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Brown Sugar


porcupine
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About 8 years ago I noticed a subtle change in the texture and taste of Domino brand dark brown sugar, plus the appearance of hard, dark lumps in the product. But pick the lumps out, and it's fine.

I use dark brown sugar a lot, substituting it for light brown in a number of baked goods. One of my favorite icings is an Italian buttercream that uses dark brown sugar.

So this afternoon, I go to make a simple meringue icing (like the buttercream without the butter), using dark brown sugar. And I open the box, and get a strong smell of molasses. Well, dark brown sugar always smells like molasses a little, but this was really strong - like opening a jar of molasses strong.

So I proceed with the icing, and notice a few interesting things. First, the sugar/water mixture foams like crazy, climbing the sides of the pot and making it difficult to boil to the soft ball stage. Second, the resulting icing is the fluffiest damn stuff ever (not that there's anything wrong with that). And third, the icing tastes like molasses. A lot.

"Well, duh", you may be thinking. But for the decade or so that I've been making these icings, they've had a deep subtle taste that no-one has ever mistaken for molasses.

The icing is now on a spice cake, so it's going to taste fine. But, but... what about all the other applications where I don't want molasses taste? Is light brown sugar the new dark brown sugar? Has Domino changed the manufacturing process? (Note: the only thing under 'ingredient' on the box is 'brown sugar'.) What's with the foaming? And is there another brand that I ought to try?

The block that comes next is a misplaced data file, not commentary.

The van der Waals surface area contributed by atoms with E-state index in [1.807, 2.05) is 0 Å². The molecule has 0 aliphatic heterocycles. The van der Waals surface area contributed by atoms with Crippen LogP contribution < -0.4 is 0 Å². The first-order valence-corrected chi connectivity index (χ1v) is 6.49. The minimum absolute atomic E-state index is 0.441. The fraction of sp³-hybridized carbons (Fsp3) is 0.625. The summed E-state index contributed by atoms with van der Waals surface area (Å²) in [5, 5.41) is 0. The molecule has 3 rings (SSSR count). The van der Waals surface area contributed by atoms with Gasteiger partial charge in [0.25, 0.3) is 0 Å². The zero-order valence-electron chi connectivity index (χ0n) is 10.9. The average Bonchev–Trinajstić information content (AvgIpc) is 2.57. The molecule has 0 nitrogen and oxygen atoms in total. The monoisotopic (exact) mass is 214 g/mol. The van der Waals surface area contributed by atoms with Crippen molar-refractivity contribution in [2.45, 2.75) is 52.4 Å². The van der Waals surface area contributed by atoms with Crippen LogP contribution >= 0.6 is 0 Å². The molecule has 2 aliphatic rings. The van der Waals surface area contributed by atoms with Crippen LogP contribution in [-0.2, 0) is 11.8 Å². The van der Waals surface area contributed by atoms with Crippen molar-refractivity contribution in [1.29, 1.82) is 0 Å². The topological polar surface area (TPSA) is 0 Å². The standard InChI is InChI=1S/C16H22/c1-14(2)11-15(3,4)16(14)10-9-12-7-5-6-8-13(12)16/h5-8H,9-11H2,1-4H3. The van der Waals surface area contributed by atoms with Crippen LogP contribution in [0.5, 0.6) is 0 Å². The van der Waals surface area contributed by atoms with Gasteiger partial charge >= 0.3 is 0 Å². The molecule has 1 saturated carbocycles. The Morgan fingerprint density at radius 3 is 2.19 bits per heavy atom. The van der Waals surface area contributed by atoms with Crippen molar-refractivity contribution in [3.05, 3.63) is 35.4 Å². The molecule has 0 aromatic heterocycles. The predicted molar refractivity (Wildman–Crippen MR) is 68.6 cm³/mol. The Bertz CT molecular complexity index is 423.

[This is how I prepare for a stressful meeting: bake a cake for everyone. Maybe it will distract them and make it easier to defend my proposal. :lol: ]

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Ok, so thinking back to my food science classes in college . . . the crazy bubbling sounds like an impurity/additive in the brown sugar which is changing the boiling point. Are you using cream of tartar in your recipe? Cream of tartar makes egg foams (meringue) hold their foam because it is acidic. If you don't normally use cream of tartar in your recipe, and you had some kind of acidic impurity in your sugar then it would seem fluffier than normal. And if you are using the cream of tartar, this additional acid would still make it seem really fluffy as it allows the foam to hold more air.

Also, there are two ways of making brown sugar- one where you refine the molasses out of the sugar until it meets the standards for light (3.5%) or dark brown sugar (6.5%). The other way is to add molasses back into the refined white sugar back to the defined point (much like how they make 1%, 2% and whole milk). The second method is more precise and cheaper and they can use beet sugar instead of cane. It is possible that what you are observing is a result of a processing change.

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Ok, so thinking back to my food science classes in college . . . the crazy bubbling sounds like an impurity/additive in the brown sugar which is changing the boiling point. Are you using cream of tartar in your recipe?

The egg whites get beaten with cream of tartar to soft peaks; the brown sugar gets boiled with water to the soft-ball stage, then drizzled into the egg whites while beating; vanilla added at the end. I've made this basic sort of thing many, many times. In the past I've seen a tiny bit of foaming with brown sugar, but nothing like today's weirdness.

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